I have 200 vectors representing the percentage marks for 200 different students in the different classes they took. The vectors are 22 dimensional (as there were 22 different classes in total) even though each student only took 6 classes. In other words, the students don't all take exactly the same classes and so the vectors are sparse. If the vectors were dense I would use TSNE. However, as they are sparse I am not even sure how I should represent the values for the classes each student doesn't take.

What is a sensible way to do dimension reduction for sparse vectors of this sort? The ultimate goal, in addition to visualisation, is to cluster the students.

  • $\begingroup$ You should thoroughly think over what do those zeros mean. If they are the values that must not influence the analysis anyhow then I would doubt doing a dim. reduction on the combined sample of students at all because students come from different "spaces". Or, if the zeros are valid values indicating zero-level attendance then you may do any analysis putting the origin into zero. It could be even PCA - based on cosine similarity or SSCP (that is, without centering). $\endgroup$ – ttnphns Jun 17 '18 at 15:49
  • $\begingroup$ @ttnphns I have NaNs currently for the classes the student simply didn't choose. These are what I am wondering what to do with. $\endgroup$ – Anush Jun 17 '18 at 15:49
  • $\begingroup$ Are you saying NaN is student refusing to answer or that they don't attend? If they know about the course but disregard listening it I'd maybe say it is valid 0 value. $\endgroup$ – ttnphns Jun 17 '18 at 15:53
  • $\begingroup$ On the other hand, consider students are from different departments with very few common courses, ie they are incomparable populations. Then doing one dim. reduction for them combined would look silly. $\endgroup$ – ttnphns Jun 17 '18 at 15:56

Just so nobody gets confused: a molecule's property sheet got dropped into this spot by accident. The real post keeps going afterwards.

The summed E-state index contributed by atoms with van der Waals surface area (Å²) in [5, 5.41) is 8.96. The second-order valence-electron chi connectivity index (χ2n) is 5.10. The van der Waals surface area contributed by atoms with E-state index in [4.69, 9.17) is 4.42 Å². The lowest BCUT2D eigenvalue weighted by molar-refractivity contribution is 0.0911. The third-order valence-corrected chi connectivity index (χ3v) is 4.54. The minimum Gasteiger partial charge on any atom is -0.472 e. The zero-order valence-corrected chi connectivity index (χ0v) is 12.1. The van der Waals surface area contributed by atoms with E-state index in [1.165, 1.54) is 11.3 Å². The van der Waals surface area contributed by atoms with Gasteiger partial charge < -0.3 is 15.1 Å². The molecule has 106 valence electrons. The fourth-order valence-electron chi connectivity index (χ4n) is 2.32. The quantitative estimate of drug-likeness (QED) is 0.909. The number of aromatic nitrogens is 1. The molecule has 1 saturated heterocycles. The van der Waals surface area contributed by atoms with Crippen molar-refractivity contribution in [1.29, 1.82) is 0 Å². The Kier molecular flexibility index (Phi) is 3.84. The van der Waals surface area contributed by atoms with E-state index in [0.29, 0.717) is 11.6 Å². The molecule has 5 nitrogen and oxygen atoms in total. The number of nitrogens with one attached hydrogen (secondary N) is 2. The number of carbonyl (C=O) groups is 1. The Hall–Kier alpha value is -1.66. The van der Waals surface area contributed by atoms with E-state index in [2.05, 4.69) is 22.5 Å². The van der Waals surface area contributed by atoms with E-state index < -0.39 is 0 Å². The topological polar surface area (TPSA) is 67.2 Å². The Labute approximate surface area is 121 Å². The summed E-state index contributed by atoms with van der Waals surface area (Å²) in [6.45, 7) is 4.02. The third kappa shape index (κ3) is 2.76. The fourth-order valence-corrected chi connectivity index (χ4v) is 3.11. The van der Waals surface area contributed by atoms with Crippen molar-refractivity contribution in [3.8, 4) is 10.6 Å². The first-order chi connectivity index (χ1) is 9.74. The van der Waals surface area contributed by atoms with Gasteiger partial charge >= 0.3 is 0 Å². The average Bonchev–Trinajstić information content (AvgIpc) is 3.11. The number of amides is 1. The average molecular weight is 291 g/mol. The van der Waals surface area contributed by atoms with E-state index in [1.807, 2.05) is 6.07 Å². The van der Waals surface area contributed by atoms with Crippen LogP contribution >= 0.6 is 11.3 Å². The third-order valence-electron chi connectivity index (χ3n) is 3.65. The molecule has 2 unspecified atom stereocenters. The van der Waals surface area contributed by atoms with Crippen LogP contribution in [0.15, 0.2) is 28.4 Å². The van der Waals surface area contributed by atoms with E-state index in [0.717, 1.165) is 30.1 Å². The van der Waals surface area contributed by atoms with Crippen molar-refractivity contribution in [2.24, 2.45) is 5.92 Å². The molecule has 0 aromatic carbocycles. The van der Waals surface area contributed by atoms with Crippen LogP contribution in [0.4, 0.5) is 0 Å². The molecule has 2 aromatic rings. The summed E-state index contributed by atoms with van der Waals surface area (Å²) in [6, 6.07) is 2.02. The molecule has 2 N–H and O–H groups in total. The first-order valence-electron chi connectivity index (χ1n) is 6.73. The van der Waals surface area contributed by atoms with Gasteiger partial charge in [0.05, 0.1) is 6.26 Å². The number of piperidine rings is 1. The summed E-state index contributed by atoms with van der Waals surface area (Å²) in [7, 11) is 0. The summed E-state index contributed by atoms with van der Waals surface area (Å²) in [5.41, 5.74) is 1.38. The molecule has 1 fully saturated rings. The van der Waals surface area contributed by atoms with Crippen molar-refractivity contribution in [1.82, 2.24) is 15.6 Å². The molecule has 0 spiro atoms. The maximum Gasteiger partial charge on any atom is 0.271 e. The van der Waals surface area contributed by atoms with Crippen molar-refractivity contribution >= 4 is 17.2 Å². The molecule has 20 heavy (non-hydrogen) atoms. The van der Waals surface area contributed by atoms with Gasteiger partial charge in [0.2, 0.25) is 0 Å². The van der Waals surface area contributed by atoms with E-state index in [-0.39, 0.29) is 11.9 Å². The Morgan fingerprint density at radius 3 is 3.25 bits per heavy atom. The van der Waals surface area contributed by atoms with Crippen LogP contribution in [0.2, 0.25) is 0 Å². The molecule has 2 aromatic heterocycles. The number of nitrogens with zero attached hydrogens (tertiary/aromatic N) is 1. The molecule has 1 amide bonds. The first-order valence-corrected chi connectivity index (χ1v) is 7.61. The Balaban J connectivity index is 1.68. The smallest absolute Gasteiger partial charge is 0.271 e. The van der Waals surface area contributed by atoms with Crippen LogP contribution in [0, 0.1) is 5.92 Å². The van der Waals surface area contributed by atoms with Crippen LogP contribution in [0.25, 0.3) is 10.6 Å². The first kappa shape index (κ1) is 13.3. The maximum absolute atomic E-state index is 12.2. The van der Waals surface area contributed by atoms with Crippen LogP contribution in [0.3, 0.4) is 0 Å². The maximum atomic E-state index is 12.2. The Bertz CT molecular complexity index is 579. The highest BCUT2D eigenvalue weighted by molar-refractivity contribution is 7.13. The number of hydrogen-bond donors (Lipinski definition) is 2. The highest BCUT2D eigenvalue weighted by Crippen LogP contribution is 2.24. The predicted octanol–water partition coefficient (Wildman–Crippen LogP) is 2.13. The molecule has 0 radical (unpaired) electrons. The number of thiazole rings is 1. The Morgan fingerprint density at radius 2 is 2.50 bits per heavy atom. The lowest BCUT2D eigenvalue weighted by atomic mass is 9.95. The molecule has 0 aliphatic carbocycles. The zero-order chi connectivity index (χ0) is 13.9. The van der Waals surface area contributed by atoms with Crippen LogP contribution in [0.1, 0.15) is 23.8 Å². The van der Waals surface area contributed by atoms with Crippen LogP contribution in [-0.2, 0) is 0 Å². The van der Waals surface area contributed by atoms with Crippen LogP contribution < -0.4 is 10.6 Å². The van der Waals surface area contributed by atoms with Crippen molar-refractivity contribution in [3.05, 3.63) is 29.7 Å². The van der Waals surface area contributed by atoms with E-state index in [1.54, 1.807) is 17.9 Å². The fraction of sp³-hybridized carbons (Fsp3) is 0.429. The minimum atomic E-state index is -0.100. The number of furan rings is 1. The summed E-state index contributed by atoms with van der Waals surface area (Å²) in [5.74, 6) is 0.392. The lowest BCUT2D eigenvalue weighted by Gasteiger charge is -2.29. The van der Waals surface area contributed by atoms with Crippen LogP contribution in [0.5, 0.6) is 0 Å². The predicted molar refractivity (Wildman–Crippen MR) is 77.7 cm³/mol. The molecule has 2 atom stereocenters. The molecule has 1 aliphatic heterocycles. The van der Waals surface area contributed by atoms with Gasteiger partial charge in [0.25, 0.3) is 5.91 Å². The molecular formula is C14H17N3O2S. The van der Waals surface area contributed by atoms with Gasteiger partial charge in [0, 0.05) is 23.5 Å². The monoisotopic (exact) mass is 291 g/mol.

• $\begingroup$ @ttnphns No sorry. I student simply has to choose 6 out of 22 classes to take in a year. The remaining class marks are in the data as NaNs currently. All the students are from the same department. $\endgroup$ – Anush Jun 17 '18 at 15:56

This depends on the goal of clustering.

t-SNE as well as various clustering methods (like hierarchical clustering) can work on distance matrices. And it's your job to construct a distance measure that captures what you wish to achieve. A few examples below.

Example 1

If you want to group the students based on their ability to get good grades the simplest solution would be to ignore the missing classes and simply compare the average grades they achieved. So the distance between two students might simply be the difference of their average grades.

A good additional idea here would be to weight each class according to how hard it was (based for example on the average grades students get in that class)

Example 2

If students are free to choose their classes you might want to group them by their interests. In this case the interests would be reflected by the type of classes they actually chose. In this scenario you would ignore all of their marks and simply code the missing classes as 0 and attended classes as 1. Then compute a distance measure between students based on how many classes they overlap at.

Example 3

Another possible scenario is if you wish to group students based on their ability on various subjects. Here you would have to incorporate both the grades as well as the selection of subjects. A simple (read dumb) solution would be to replace all missing entries for each student with their average ability. Or with the average ability for every student on that subject.

The idea is that when the student didn't take the class - your best guess that he is average at that class.

But you could possibly construct better metrics after some reflection. Just need to think about what the similarity should be between students when none of their classes overlap.

t-SNE and clustering

The examples above show some ways how one could construct a distance matrix between students. After that you can use that matrix for both t-SNE and clustering.


Singular value decomposition is a very common strategy for dimension reduction applied to sparse data types. This is because you can leverage specialized sparse SVD solvers (e.g. ARPACK), and for SVD the inputs do not have to be manipulated in any special way which could disrupt sparsity.


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